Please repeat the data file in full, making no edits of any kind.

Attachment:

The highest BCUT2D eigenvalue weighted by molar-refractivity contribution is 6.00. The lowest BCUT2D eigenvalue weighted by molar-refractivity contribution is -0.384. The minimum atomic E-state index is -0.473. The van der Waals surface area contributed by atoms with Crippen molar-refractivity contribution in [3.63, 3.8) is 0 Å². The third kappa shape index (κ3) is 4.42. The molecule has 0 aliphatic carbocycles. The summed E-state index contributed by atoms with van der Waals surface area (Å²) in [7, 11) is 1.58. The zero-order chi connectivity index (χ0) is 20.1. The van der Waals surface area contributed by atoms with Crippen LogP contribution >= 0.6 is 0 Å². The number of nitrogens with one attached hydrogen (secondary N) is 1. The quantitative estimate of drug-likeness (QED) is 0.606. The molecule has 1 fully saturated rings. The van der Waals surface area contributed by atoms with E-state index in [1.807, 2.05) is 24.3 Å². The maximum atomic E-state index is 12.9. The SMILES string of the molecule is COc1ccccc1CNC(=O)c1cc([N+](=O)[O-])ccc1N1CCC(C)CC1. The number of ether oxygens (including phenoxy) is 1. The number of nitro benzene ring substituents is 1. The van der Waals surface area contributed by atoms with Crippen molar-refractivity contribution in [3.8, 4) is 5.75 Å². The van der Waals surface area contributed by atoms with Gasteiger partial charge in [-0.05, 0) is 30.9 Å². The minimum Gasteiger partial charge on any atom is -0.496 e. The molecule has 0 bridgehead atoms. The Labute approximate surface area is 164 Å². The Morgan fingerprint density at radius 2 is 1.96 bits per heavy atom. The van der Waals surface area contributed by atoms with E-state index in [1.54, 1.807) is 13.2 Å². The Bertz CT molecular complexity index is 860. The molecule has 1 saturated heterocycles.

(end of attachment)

The highest BCUT2D eigenvalue weighted by molar-refractivity contribution is 6.00. The lowest BCUT2D eigenvalue weighted by molar-refractivity contribution is -0.384. The minimum atomic E-state index is -0.473. The van der Waals surface area contributed by atoms with Crippen molar-refractivity contribution in [3.63, 3.8) is 0 Å². The third kappa shape index (κ3) is 4.42. The molecule has 0 aliphatic carbocycles. The summed E-state index contributed by atoms with van der Waals surface area (Å²) in [7, 11) is 1.58. The zero-order chi connectivity index (χ0) is 20.1. The van der Waals surface area contributed by atoms with Crippen LogP contribution >= 0.6 is 0 Å². The number of nitrogens with one attached hydrogen (secondary N) is 1. The quantitative estimate of drug-likeness (QED) is 0.606. The molecule has 1 fully saturated rings. The van der Waals surface area contributed by atoms with E-state index in [1.807, 2.05) is 24.3 Å². The maximum atomic E-state index is 12.9. The SMILES string of the molecule is COc1ccccc1CNC(=O)c1cc([N+](=O)[O-])ccc1N1CCC(C)CC1. The number of ether oxygens (including phenoxy) is 1. The number of nitro benzene ring substituents is 1. The van der Waals surface area contributed by atoms with Crippen molar-refractivity contribution in [3.8, 4) is 5.75 Å². The van der Waals surface area contributed by atoms with Gasteiger partial charge in [-0.05, 0) is 30.9 Å². The minimum Gasteiger partial charge on any atom is -0.496 e. The molecule has 0 bridgehead atoms. The Labute approximate surface area is 164 Å². The Morgan fingerprint density at radius 2 is 1.96 bits per heavy atom. The van der Waals surface area contributed by atoms with E-state index in [1.54, 1.807) is 13.2 Å². The Bertz CT molecular complexity index is 860. The molecule has 1 saturated heterocycles.